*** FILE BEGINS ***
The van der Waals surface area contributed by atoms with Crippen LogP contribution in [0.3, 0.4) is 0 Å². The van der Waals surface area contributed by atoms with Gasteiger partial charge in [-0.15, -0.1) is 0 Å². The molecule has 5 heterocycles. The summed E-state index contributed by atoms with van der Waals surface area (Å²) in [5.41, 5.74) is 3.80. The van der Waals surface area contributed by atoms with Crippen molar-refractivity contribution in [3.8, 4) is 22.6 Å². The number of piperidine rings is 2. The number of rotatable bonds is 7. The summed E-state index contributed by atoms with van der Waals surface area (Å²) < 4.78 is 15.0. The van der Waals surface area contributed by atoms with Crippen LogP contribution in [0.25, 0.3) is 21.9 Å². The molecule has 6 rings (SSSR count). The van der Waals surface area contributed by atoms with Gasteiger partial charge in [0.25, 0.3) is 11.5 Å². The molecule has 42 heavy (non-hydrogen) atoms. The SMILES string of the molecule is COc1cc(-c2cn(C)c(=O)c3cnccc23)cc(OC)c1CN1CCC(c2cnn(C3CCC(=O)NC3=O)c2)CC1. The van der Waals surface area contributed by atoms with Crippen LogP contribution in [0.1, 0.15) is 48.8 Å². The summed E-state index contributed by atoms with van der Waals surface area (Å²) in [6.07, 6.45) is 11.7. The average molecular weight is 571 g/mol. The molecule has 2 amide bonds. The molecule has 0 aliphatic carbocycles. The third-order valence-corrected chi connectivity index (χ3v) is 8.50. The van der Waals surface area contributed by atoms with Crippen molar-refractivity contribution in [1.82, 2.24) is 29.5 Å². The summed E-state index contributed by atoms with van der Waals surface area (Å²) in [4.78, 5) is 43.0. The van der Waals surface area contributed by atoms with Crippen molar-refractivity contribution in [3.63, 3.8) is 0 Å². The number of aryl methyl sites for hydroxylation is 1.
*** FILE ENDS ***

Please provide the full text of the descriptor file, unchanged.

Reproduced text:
The van der Waals surface area contributed by atoms with Crippen LogP contribution in [0.3, 0.4) is 0 Å². The van der Waals surface area contributed by atoms with Gasteiger partial charge in [-0.15, -0.1) is 0 Å². The molecule has 5 heterocycles. The summed E-state index contributed by atoms with van der Waals surface area (Å²) in [5.41, 5.74) is 3.80. The van der Waals surface area contributed by atoms with Crippen molar-refractivity contribution in [3.8, 4) is 22.6 Å². The number of piperidine rings is 2. The number of rotatable bonds is 7. The summed E-state index contributed by atoms with van der Waals surface area (Å²) < 4.78 is 15.0. The van der Waals surface area contributed by atoms with Crippen LogP contribution in [0.25, 0.3) is 21.9 Å². The molecule has 6 rings (SSSR count). The van der Waals surface area contributed by atoms with Gasteiger partial charge in [0.25, 0.3) is 11.5 Å². The molecule has 42 heavy (non-hydrogen) atoms. The SMILES string of the molecule is COc1cc(-c2cn(C)c(=O)c3cnccc23)cc(OC)c1CN1CCC(c2cnn(C3CCC(=O)NC3=O)c2)CC1. The van der Waals surface area contributed by atoms with Crippen LogP contribution in [0.1, 0.15) is 48.8 Å². The summed E-state index contributed by atoms with van der Waals surface area (Å²) in [6.07, 6.45) is 11.7. The average molecular weight is 571 g/mol. The molecule has 2 amide bonds. The molecule has 0 aliphatic carbocycles. The third-order valence-corrected chi connectivity index (χ3v) is 8.50. The van der Waals surface area contributed by atoms with Crippen molar-refractivity contribution in [1.82, 2.24) is 29.5 Å². The summed E-state index contributed by atoms with van der Waals surface area (Å²) in [4.78, 5) is 43.0. The van der Waals surface area contributed by atoms with Crippen molar-refractivity contribution in [3.63, 3.8) is 0 Å². The number of aryl methyl sites for hydroxylation is 1.